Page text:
B. Nothing contained herein shall be construed to deny or restrict to any teacher such rights as he may have under Delaware School Laws or other applicable laws and regulations.
C. No teacher shall be disciplined, reprimanded, reduced in rank or compensation or deprived of any professional advantage without just cause.

The agreement requires that a finding of "just cause" precede dismissal or other discipline ultimately meted out by the Board, but nowhere requires such a finding before issuance of a notice of intention to terminate. The notice of intention to terminate should be the prologue, not the epilogue, to the Board's decision-making process.


Having found that the procedure followed by defendants in dismissing plaintiff did not comport with due process of law, this Court will order plaintiff's reinstatement and incidental equitable relief.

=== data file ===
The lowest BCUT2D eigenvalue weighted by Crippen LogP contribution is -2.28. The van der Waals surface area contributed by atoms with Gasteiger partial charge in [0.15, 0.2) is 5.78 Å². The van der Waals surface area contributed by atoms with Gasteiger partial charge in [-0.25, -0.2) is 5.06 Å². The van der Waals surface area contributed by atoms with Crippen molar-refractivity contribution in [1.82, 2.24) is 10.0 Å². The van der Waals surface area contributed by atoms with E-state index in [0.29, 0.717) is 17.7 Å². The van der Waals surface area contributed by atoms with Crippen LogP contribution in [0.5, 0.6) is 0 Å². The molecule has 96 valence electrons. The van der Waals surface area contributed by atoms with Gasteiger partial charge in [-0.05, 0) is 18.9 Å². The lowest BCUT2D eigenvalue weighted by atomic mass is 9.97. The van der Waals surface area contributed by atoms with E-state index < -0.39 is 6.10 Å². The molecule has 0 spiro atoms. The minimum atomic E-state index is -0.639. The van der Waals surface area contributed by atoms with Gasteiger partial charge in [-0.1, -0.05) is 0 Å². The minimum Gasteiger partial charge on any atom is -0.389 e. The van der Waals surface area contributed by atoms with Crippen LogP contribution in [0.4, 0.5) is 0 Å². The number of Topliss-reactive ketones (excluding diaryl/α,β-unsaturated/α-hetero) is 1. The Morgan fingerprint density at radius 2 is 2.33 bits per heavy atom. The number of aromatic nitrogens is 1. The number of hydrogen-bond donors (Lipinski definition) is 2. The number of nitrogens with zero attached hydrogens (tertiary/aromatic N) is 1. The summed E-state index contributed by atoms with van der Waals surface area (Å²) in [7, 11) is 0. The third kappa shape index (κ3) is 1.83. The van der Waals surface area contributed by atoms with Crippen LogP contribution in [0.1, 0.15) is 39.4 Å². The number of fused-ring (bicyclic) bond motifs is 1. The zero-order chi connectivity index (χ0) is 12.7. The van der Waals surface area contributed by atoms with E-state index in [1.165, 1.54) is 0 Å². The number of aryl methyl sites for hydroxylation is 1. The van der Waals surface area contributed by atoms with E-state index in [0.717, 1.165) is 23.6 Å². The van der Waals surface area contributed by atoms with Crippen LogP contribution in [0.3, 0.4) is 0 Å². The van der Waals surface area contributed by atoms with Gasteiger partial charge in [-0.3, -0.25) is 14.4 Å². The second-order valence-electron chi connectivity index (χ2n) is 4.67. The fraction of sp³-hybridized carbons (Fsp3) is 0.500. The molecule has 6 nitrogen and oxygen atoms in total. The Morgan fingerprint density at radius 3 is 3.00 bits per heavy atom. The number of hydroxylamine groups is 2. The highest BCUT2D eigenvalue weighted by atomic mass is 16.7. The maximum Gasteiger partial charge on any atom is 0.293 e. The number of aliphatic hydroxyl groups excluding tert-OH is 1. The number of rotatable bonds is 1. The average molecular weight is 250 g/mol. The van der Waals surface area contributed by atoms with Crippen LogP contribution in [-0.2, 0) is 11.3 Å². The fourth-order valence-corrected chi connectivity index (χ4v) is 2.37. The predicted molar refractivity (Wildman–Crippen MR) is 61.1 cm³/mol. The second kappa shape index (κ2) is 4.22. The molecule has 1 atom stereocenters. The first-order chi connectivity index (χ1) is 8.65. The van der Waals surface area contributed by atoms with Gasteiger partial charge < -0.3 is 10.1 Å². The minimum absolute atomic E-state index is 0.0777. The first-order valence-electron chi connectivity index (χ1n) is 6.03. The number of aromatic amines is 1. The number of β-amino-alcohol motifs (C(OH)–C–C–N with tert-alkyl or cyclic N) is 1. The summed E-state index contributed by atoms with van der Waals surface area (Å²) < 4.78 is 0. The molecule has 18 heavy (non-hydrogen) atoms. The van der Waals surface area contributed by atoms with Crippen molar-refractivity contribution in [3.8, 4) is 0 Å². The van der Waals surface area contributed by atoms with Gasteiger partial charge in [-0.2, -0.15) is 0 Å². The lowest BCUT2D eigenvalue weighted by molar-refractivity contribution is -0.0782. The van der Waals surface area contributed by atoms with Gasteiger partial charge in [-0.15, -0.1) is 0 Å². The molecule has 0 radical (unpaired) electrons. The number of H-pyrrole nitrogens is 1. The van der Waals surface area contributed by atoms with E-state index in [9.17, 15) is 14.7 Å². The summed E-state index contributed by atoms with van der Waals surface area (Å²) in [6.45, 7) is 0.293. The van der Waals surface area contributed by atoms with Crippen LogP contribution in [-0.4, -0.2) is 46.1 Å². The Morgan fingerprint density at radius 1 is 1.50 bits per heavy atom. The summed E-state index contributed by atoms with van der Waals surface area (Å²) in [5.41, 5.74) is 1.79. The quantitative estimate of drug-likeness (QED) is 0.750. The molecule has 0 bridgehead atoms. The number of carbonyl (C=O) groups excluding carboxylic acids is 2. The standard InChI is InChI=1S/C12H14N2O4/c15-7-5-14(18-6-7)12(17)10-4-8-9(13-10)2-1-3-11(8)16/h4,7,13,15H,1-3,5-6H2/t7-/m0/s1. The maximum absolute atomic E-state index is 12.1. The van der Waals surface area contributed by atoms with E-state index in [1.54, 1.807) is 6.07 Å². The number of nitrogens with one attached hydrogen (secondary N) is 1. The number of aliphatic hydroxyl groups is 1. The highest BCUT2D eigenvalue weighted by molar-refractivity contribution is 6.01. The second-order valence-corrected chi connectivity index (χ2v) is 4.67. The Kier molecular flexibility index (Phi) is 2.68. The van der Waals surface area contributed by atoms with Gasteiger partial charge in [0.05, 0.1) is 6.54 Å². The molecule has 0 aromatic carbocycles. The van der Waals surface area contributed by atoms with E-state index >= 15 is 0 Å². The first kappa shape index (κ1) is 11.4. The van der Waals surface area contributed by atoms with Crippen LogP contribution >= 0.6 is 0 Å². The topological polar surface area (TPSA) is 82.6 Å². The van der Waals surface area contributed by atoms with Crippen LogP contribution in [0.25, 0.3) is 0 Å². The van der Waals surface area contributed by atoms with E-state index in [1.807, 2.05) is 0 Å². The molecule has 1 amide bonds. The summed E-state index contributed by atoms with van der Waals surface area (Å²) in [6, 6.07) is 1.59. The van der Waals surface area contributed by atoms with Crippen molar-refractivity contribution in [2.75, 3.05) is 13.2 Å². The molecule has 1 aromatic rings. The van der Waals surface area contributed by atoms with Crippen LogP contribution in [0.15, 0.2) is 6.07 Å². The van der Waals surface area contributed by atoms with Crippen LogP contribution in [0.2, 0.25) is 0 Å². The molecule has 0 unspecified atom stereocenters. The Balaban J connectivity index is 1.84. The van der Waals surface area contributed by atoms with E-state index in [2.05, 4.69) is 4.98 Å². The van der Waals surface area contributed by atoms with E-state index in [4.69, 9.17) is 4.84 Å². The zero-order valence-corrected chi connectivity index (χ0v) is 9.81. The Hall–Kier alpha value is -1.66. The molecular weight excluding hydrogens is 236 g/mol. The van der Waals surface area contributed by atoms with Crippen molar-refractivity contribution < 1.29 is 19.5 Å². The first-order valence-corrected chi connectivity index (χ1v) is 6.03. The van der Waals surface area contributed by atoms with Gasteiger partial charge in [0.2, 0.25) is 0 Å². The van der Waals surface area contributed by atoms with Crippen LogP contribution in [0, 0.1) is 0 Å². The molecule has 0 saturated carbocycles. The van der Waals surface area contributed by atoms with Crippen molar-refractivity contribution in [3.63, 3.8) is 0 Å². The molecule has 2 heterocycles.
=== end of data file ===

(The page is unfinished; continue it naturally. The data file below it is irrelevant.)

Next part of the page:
Submit order.


[1] It has been held repeatedly by this Court that § 1983 does not create a cause of action against a public body such as a school district for injunctive, as well as monetary relief. Shellburne, Inc. v. New Castle County, 293 F. Supp. 237, 240-241 (D.Del.1968); Mathias v. New Castle County Vocational Technical School District, Civil Action No. 4073 (D.Del. September 22, 1971); Conway v. Alfred I. DuPont School District, 333 F. Supp. 1217, 1218 (D.Del.1971); Hayes v. Cape Henlopen School District, 341 F. Supp. 823 (D.Del.1972); cf. City of Kenosha v. Bruno, 412 U.S. 507, 93 S. Ct. 2222, 37 L. Ed. 2d 109 (1973). However, this immunity from suit under § 1983 has not been asserted by the District here.

[2] Defendants have not challenged plaintiff's assertion of § 1331 jurisdiction, but this Court has an independent responsibility to ascertain that jurisdiction exists before rendering decision. Mansfield, C & L. M. Ry. v. Swan, 111 U.S. 379, 4 S. Ct. 510, 28 L. Ed. 462 (1884); Cameron v. Hodges, 127 U.S. 322, 8 S. Ct. 1154, 32 L. Ed. 132 (1888); Louisville & N. R. Co. v. Mottley, 211 U.S. 149, 29 S. Ct. 42, 53 L. Ed. 126 (1908); Wymard v. McCloskey & Co., 342 F.2d 495 (3rd Cir. 1965), cert. denied 382 U.S. 823, 86 S. Ct. 52, 15 L. Ed. 2d 68 (1965); Rule 12 (h) (3), Federal Rules of Civil Procedure.